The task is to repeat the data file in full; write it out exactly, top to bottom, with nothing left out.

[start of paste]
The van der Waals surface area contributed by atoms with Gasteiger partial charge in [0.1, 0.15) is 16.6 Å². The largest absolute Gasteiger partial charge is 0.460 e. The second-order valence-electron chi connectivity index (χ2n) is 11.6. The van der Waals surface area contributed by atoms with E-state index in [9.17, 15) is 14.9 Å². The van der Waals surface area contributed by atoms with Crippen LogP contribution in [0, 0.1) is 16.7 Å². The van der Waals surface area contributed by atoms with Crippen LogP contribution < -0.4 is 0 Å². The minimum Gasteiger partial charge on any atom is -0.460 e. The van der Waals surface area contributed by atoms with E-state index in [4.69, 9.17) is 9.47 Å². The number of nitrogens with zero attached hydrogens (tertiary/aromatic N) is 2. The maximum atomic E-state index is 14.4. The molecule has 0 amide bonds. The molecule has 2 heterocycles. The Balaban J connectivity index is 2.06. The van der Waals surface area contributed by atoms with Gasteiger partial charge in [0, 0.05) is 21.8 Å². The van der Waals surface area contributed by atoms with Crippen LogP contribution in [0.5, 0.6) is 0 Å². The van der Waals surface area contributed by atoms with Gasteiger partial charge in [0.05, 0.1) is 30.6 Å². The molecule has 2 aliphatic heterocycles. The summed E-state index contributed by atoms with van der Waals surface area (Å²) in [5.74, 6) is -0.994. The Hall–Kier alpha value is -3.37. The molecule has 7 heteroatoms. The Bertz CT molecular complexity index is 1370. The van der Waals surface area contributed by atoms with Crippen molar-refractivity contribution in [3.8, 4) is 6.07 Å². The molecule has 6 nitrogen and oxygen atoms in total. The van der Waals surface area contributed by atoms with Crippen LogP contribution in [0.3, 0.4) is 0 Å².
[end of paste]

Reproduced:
The van der Waals surface area contributed by atoms with Gasteiger partial charge in [0.1, 0.15) is 16.6 Å². The largest absolute Gasteiger partial charge is 0.460 e. The second-order valence-electron chi connectivity index (χ2n) is 11.6. The van der Waals surface area contributed by atoms with E-state index in [9.17, 15) is 14.9 Å². The van der Waals surface area contributed by atoms with Crippen LogP contribution in [0, 0.1) is 16.7 Å². The van der Waals surface area contributed by atoms with Crippen LogP contribution < -0.4 is 0 Å². The minimum Gasteiger partial charge on any atom is -0.460 e. The van der Waals surface area contributed by atoms with E-state index in [4.69, 9.17) is 9.47 Å². The number of nitrogens with zero attached hydrogens (tertiary/aromatic N) is 2. The maximum atomic E-state index is 14.4. The molecule has 0 amide bonds. The molecule has 2 heterocycles. The Balaban J connectivity index is 2.06. The van der Waals surface area contributed by atoms with Gasteiger partial charge in [0, 0.05) is 21.8 Å². The van der Waals surface area contributed by atoms with Crippen LogP contribution in [0.5, 0.6) is 0 Å². The van der Waals surface area contributed by atoms with Gasteiger partial charge in [0.05, 0.1) is 30.6 Å². The molecule has 2 aliphatic heterocycles. The summed E-state index contributed by atoms with van der Waals surface area (Å²) in [5.74, 6) is -0.994. The Hall–Kier alpha value is -3.37. The molecule has 7 heteroatoms. The Bertz CT molecular complexity index is 1370. The van der Waals surface area contributed by atoms with Crippen molar-refractivity contribution in [3.8, 4) is 6.07 Å². The molecule has 6 nitrogen and oxygen atoms in total. The van der Waals surface area contributed by atoms with Crippen LogP contribution in [0.3, 0.4) is 0 Å².